Finally, I think the following link provides a wonderful video on my friend Jamie Donaldsons blog that would really please my mom. My mom always wanted to see, do and experience life to the fullest and this video by Ultra Runner Matt Hart really captures this essence!
I will miss her so much. I hope she knows how much I love her.

Tuesday, May 12, 2009

Please Keep My Mom in your thoughts: She's in the ICU

My mom has been in the hospital for over 2.5 weeks. Prior to this she was in the hospital for a bit of time in Febuary. Several years ago she had a stroke and recovered well enough to be functional. But in February she had a moderately significant event and was quite confused and seems to have been struggling to become functional again. Then while I was in Denver she took a turn for the worse (unbeknownst to me thanks to a protective older sister) and was hospitalized. Now her prognosis is not good.

With my mom and Dean K. (one of both of our hero's--he is so nice, encouraging and down to earth!) during his 50 marathons in 50 days. I ran the Delaware Marathon with Dean and my mom volunteered during that race...it was a great race for her to volunteer because she got to see runners over and over...and since it was right after her initial stroke I got to see her every hour or two.
With my mom during the Marine Corps Marathon. She has seen me run this marathon many times (even the year of her stroke when she was out of the hospital less than 1 week). She is tough!


With my mom during JFK 50 miler. Again this was just about 1 month after her stroke, but with another friend of mine, she was able to crew for me. She has always been there for me during my running events.



At the Disney Marathon with my sister and Mom. We are a goofy lot...my sister is drinking a beer, my mom is sporting the goofy hat and I am hanging out with them!!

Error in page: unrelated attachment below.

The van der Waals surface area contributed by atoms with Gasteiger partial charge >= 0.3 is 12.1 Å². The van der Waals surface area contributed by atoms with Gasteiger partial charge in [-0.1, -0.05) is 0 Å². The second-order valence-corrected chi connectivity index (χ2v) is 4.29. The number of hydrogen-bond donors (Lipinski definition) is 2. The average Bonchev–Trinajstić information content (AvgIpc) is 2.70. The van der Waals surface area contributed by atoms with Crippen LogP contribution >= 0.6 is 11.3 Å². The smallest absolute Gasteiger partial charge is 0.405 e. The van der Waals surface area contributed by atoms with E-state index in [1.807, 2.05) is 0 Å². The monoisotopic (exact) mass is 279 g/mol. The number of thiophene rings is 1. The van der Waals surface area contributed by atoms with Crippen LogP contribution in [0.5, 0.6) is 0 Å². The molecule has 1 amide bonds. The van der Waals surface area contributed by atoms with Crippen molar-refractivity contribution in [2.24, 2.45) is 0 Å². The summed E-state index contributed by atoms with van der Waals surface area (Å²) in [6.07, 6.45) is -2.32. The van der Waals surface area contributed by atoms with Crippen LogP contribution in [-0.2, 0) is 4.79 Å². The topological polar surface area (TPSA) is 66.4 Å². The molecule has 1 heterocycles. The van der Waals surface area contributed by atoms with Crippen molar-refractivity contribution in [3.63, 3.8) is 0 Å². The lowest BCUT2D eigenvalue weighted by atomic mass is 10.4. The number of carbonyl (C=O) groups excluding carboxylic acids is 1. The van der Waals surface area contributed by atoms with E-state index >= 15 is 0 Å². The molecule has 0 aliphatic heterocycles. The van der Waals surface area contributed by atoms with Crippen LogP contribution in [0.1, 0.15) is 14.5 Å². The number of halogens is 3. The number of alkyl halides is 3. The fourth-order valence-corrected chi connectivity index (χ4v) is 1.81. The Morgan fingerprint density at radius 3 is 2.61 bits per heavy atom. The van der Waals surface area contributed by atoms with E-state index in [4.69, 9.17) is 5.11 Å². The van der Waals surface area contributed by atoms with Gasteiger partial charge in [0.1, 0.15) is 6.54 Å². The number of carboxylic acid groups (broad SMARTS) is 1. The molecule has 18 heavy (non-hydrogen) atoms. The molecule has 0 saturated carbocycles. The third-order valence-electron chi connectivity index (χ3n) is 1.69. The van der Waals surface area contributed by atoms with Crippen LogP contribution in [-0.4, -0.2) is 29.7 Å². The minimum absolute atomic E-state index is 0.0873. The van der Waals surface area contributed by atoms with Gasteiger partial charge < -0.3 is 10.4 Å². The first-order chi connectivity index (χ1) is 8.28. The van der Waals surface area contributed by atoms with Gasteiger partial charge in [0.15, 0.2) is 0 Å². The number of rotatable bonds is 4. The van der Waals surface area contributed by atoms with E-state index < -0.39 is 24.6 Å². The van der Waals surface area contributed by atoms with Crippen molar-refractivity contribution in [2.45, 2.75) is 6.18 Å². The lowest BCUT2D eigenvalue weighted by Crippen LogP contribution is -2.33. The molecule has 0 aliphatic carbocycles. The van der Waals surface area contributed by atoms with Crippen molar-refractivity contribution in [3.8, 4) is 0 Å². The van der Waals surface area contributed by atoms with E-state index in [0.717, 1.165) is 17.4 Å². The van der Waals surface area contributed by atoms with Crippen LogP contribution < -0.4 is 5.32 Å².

My mom always enjoys going to races to meet people, watch runners and feel the energy. While she does not run, she always was happy to volunteer and cheer on everyone.


With my mom at Rocky Raccoon this past Feb. It was so nice to see her and hang out briefly before and after the race. I impulsively decided to run this race since she was in Texas, the race got lots of praise and I knew during the race I would have 3 laps (with several places) to see her. I broke my previous 50 mile time by over an hour and she was so excited for me.

This past week she did hear of my ~4 hour marathon at Frederick and I think she was really excited/proud.


About 2.5 weeks ago my mom declined rapidly and went to the hospital because she started having seizures and at one point was obtunded (essentially asleep and unresponsive). During the beginning of this episode I was in Denver and big my sister protected me from a situation in which I could do nothing. Now because this episode has been sort of improving and declining since February it is hard to figure out what if anything I could do in Texas that I can or cannot do in Maryland (and my worst fear would be to be in flight when something catastrophic happened).